All hands were called up. Buckets of water were dashed on the fire, but in vain. There were large quantities of resin and tar on board, and it was found useless to attempt to save the ship. The passengers rushed forward and inquired of the pilot, "How far are we from Buffalo?" "Seven miles." "How long before we can reach there?" "Three-quarters of an hour at our present rate of steam." "Is there any danger?" "Danger, here — see the smoke bursting out — go forward, if you would save your lives !''

Passengers and crew — men, women and children — crowded the forward part of the ship. John Maynard stood at the helm. The flames burst forth in a sheet of fire; clouds of smoke arose. The captain cried out through his trumpet: "John Maynard!" "Aye, aye, sir!" "Are you at the helm?" "Aye, aye, sir!" "How does she head?" "Southeast by east, sir." "Head her southeast and run her on shore," said the captain.

Nearer, nearer, yet nearer, she approached the shore. Again the captain cried out: "John Maynard!" The response came feebly this time, "Aye, aye, sir!" "Can you hold on five minutes longer, John?" he said. "By God's help, I will."

The old man's hair was scorched from the scalp, one hand disabled, his knee upon the stanchion, and his teeth set; with his other hand upon the wheel, he stood firm as a rock. He beached the ship; every man, woman and child was saved, as John Maynard dropped, and his spirit took its flight to its God.

John B. Gough.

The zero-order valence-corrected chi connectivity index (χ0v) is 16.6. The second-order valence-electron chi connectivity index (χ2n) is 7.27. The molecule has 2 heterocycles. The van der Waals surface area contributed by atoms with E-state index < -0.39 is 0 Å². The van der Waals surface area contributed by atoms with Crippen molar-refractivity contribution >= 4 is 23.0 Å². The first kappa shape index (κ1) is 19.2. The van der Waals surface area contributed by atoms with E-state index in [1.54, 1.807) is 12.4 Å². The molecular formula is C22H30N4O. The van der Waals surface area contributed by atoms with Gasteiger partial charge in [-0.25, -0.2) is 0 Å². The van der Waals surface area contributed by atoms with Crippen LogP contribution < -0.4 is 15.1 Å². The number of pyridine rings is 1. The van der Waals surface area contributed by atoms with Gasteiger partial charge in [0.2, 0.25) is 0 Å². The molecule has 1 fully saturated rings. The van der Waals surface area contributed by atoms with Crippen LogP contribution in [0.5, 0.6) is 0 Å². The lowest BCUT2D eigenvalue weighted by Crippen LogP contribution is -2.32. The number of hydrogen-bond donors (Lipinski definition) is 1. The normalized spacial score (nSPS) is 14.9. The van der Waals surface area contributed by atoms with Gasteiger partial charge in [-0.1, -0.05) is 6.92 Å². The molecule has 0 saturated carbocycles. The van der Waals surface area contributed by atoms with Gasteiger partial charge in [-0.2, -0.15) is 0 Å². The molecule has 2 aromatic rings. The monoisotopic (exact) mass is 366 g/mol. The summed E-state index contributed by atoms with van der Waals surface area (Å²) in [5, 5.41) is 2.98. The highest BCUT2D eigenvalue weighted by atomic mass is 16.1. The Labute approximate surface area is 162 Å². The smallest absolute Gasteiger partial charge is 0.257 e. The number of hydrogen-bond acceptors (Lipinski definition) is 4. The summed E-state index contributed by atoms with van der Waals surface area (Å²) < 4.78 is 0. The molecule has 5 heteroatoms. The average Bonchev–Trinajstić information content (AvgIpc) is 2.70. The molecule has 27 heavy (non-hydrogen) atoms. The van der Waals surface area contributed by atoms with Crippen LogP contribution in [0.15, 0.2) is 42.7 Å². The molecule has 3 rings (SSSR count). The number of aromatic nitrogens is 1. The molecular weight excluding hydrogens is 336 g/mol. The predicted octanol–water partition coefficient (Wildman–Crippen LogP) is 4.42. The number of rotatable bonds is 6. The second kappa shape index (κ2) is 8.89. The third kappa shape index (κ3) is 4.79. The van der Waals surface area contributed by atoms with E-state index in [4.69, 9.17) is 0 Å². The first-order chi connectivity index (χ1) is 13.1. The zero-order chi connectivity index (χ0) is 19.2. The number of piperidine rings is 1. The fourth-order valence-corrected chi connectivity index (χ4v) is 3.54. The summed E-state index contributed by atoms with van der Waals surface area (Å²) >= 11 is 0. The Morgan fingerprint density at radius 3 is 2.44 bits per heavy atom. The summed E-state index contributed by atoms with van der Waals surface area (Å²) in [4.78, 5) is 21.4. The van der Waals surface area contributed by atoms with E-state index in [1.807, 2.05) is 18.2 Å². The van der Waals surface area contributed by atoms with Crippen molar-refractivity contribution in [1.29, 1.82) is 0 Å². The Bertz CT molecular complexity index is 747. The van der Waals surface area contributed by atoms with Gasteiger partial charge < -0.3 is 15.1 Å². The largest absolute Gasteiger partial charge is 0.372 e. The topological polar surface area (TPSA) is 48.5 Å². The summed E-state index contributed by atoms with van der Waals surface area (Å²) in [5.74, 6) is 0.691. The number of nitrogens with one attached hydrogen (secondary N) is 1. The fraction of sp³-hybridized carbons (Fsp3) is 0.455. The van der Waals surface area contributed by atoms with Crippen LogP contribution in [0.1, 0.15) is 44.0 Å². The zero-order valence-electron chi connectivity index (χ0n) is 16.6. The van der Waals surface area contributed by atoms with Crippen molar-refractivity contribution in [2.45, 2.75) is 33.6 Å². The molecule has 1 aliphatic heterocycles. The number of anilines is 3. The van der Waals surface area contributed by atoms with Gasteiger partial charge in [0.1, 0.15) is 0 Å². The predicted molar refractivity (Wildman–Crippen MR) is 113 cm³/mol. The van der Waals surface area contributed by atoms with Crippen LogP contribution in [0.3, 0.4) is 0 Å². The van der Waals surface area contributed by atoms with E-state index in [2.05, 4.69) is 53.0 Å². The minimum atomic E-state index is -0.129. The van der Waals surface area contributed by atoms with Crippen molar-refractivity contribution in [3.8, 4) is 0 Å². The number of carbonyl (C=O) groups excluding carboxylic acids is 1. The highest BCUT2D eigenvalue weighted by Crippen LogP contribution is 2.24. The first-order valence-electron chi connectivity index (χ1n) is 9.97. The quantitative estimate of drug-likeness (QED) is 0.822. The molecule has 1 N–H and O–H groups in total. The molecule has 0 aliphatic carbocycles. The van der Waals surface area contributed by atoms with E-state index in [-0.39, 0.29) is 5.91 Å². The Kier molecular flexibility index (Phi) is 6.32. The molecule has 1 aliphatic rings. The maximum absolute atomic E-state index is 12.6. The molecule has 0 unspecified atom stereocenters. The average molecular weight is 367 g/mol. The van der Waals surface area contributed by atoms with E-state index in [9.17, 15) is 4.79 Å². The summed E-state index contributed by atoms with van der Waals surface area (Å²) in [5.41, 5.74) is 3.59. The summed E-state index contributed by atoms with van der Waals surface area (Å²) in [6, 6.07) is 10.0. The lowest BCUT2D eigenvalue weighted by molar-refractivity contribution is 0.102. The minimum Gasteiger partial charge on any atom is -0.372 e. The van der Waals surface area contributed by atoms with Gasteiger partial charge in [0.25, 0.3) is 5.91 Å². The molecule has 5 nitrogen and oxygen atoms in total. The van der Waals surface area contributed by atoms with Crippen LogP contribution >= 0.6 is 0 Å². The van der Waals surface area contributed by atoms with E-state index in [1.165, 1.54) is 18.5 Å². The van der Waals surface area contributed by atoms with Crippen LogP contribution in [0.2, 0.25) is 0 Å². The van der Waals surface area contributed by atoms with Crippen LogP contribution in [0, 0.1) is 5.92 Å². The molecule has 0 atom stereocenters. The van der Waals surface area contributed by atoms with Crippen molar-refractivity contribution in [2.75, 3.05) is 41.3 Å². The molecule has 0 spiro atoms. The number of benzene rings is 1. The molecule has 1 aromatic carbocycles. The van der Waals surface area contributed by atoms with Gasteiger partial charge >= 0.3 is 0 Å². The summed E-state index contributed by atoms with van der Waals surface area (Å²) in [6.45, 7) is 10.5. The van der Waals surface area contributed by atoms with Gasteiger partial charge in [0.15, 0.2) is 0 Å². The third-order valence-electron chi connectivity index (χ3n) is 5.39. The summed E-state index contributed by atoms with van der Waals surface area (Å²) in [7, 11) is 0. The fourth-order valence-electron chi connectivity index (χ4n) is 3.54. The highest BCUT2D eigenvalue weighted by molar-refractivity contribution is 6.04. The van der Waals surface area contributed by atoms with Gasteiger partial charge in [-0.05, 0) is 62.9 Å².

FOUND a Rome of common clay." imperial

Caesar cried; "I left a Rome of marble!" No other Rome beside!

The ages wrote their autographs along the sculptured stone —

The golden eagles flew abroad — Augustan splendors shone —

They made a Roman of the world! They trailed the classic robe,

And flung the Latin toga around the naked globe!

li I found Chicago wood and clay," a mightier Kaiser said,

Then flung upon the sleeping mart his royal robes of red.

And temple, dome, and colonnade, and monument and spire

Put on the crimson lively of dreadful Kaiser Fire! The stately piles of polished stone were shattered into sand,

Aud madly drove the dread simoon, and snowed them on the land!

And rained them till the sea was red, and scorched the

wings of prayer! Like thistle-down ten thousand homes went drifting

through the air,

And dumb Dismay walked hand in hand with frozeneyed Despair!

Chicago vanished in a cloud — the towers were storms of sleet,

Lo! ruins of a thousand years along the spectral street!

The night burned out between the days I The ashen

hoar-frost fell, As if some demon set ajar the bolted gates of hell, And let the molten billows break the adamantine


And roll the smoke of torment up to smother out the


The low, dull growl of powder-blasts jHst dotted off the din,

As if they tolled for perished clocks the time that

might have been! The thunder of the fiery surf roared human accents


The trumpet's clangor died away a wild bee's drowsy hum,

And breakers beat the empty world that rumbled like a drum.

O cities of the Silent Land! O Graceland and Rosehill!

No tombs without their tenantry? The pale host sleeping still?